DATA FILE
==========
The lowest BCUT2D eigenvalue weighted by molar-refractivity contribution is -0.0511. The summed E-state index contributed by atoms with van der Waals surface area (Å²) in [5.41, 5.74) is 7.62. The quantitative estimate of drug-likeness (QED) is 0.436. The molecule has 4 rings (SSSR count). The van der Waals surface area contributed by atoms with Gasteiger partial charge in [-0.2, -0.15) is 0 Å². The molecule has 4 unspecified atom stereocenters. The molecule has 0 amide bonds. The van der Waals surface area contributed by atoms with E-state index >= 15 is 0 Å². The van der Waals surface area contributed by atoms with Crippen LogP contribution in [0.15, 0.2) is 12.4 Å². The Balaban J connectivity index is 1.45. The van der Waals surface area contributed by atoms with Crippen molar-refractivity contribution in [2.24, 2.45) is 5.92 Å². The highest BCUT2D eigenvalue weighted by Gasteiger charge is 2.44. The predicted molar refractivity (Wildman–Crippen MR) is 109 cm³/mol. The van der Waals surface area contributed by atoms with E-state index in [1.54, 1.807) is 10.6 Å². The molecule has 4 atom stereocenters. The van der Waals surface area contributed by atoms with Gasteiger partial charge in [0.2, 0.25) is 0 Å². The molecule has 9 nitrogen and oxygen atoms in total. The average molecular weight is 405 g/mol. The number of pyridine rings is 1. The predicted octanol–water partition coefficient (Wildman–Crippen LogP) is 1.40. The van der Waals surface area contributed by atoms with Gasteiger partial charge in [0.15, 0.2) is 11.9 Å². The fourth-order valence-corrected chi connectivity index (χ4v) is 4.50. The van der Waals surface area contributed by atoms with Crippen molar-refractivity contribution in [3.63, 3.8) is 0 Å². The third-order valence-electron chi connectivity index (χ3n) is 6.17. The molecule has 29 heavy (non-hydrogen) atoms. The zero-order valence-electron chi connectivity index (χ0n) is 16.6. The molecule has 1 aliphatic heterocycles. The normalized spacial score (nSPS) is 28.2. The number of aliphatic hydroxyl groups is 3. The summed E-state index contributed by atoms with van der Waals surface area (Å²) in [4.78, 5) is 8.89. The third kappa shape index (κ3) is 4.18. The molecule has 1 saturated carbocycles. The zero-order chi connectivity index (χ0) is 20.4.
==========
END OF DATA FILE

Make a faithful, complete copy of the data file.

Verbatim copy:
The lowest BCUT2D eigenvalue weighted by molar-refractivity contribution is -0.0511. The summed E-state index contributed by atoms with van der Waals surface area (Å²) in [5.41, 5.74) is 7.62. The quantitative estimate of drug-likeness (QED) is 0.436. The molecule has 4 rings (SSSR count). The van der Waals surface area contributed by atoms with Gasteiger partial charge in [-0.2, -0.15) is 0 Å². The molecule has 4 unspecified atom stereocenters. The molecule has 0 amide bonds. The van der Waals surface area contributed by atoms with E-state index >= 15 is 0 Å². The van der Waals surface area contributed by atoms with Crippen LogP contribution in [0.15, 0.2) is 12.4 Å². The Balaban J connectivity index is 1.45. The van der Waals surface area contributed by atoms with Crippen molar-refractivity contribution in [2.24, 2.45) is 5.92 Å². The highest BCUT2D eigenvalue weighted by Gasteiger charge is 2.44. The predicted molar refractivity (Wildman–Crippen MR) is 109 cm³/mol. The van der Waals surface area contributed by atoms with E-state index in [1.54, 1.807) is 10.6 Å². The molecule has 4 atom stereocenters. The van der Waals surface area contributed by atoms with Gasteiger partial charge in [0.2, 0.25) is 0 Å². The molecule has 9 nitrogen and oxygen atoms in total. The average molecular weight is 405 g/mol. The number of pyridine rings is 1. The predicted octanol–water partition coefficient (Wildman–Crippen LogP) is 1.40. The van der Waals surface area contributed by atoms with Gasteiger partial charge in [0.15, 0.2) is 11.9 Å². The fourth-order valence-corrected chi connectivity index (χ4v) is 4.50. The van der Waals surface area contributed by atoms with Crippen molar-refractivity contribution in [3.63, 3.8) is 0 Å². The third-order valence-electron chi connectivity index (χ3n) is 6.17. The molecule has 29 heavy (non-hydrogen) atoms. The zero-order valence-electron chi connectivity index (χ0n) is 16.6. The molecule has 1 aliphatic heterocycles. The normalized spacial score (nSPS) is 28.2. The number of aliphatic hydroxyl groups is 3. The summed E-state index contributed by atoms with van der Waals surface area (Å²) in [4.78, 5) is 8.89. The third kappa shape index (κ3) is 4.18. The molecule has 1 saturated carbocycles. The zero-order chi connectivity index (χ0) is 20.4.